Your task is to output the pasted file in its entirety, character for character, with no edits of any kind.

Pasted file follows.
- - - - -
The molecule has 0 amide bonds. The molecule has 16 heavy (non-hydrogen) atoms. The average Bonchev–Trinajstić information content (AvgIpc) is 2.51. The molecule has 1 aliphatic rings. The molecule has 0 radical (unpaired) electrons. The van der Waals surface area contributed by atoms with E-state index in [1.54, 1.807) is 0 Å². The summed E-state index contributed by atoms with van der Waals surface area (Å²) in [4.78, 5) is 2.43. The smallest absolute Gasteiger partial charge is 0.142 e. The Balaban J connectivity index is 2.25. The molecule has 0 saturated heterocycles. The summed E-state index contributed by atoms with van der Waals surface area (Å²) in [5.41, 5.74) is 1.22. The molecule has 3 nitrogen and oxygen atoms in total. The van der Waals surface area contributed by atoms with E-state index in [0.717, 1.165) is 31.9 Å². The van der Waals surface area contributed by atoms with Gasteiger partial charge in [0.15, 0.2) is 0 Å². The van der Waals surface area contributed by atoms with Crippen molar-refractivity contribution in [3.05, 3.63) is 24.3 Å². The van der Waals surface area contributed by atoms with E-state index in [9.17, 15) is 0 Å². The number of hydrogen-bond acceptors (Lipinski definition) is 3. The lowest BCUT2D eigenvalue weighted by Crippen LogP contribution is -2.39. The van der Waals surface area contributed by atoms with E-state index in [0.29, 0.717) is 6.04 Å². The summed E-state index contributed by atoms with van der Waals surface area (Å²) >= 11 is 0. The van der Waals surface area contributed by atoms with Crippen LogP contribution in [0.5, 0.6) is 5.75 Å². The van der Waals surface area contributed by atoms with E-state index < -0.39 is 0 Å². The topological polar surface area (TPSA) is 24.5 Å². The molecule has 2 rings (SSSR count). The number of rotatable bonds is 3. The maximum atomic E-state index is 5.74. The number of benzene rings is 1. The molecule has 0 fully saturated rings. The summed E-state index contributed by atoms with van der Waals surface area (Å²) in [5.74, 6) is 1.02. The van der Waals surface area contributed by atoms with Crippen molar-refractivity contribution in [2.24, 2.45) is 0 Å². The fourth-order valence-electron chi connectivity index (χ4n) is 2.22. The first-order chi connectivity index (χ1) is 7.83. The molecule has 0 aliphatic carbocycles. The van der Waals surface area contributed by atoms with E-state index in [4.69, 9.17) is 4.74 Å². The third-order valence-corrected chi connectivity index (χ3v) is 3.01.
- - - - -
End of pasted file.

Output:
The molecule has 0 amide bonds. The molecule has 16 heavy (non-hydrogen) atoms. The average Bonchev–Trinajstić information content (AvgIpc) is 2.51. The molecule has 1 aliphatic rings. The molecule has 0 radical (unpaired) electrons. The van der Waals surface area contributed by atoms with E-state index in [1.54, 1.807) is 0 Å². The summed E-state index contributed by atoms with van der Waals surface area (Å²) in [4.78, 5) is 2.43. The smallest absolute Gasteiger partial charge is 0.142 e. The Balaban J connectivity index is 2.25. The molecule has 0 saturated heterocycles. The summed E-state index contributed by atoms with van der Waals surface area (Å²) in [5.41, 5.74) is 1.22. The molecule has 3 nitrogen and oxygen atoms in total. The van der Waals surface area contributed by atoms with E-state index in [0.717, 1.165) is 31.9 Å². The van der Waals surface area contributed by atoms with Gasteiger partial charge in [0.15, 0.2) is 0 Å². The van der Waals surface area contributed by atoms with Crippen molar-refractivity contribution in [3.05, 3.63) is 24.3 Å². The van der Waals surface area contributed by atoms with E-state index in [9.17, 15) is 0 Å². The number of hydrogen-bond acceptors (Lipinski definition) is 3. The lowest BCUT2D eigenvalue weighted by Crippen LogP contribution is -2.39. The van der Waals surface area contributed by atoms with E-state index in [0.29, 0.717) is 6.04 Å². The summed E-state index contributed by atoms with van der Waals surface area (Å²) >= 11 is 0. The van der Waals surface area contributed by atoms with Crippen LogP contribution in [0.5, 0.6) is 5.75 Å². The van der Waals surface area contributed by atoms with E-state index < -0.39 is 0 Å². The topological polar surface area (TPSA) is 24.5 Å². The molecule has 2 rings (SSSR count). The number of rotatable bonds is 3. The maximum atomic E-state index is 5.74. The number of benzene rings is 1. The molecule has 0 fully saturated rings. The summed E-state index contributed by atoms with van der Waals surface area (Å²) in [5.74, 6) is 1.02. The van der Waals surface area contributed by atoms with Crippen molar-refractivity contribution in [2.24, 2.45) is 0 Å². The fourth-order valence-electron chi connectivity index (χ4n) is 2.22. The first-order chi connectivity index (χ1) is 7.83. The molecule has 0 aliphatic carbocycles. The van der Waals surface area contributed by atoms with E-state index in [4.69, 9.17) is 4.74 Å². The third-order valence-corrected chi connectivity index (χ3v) is 3.01.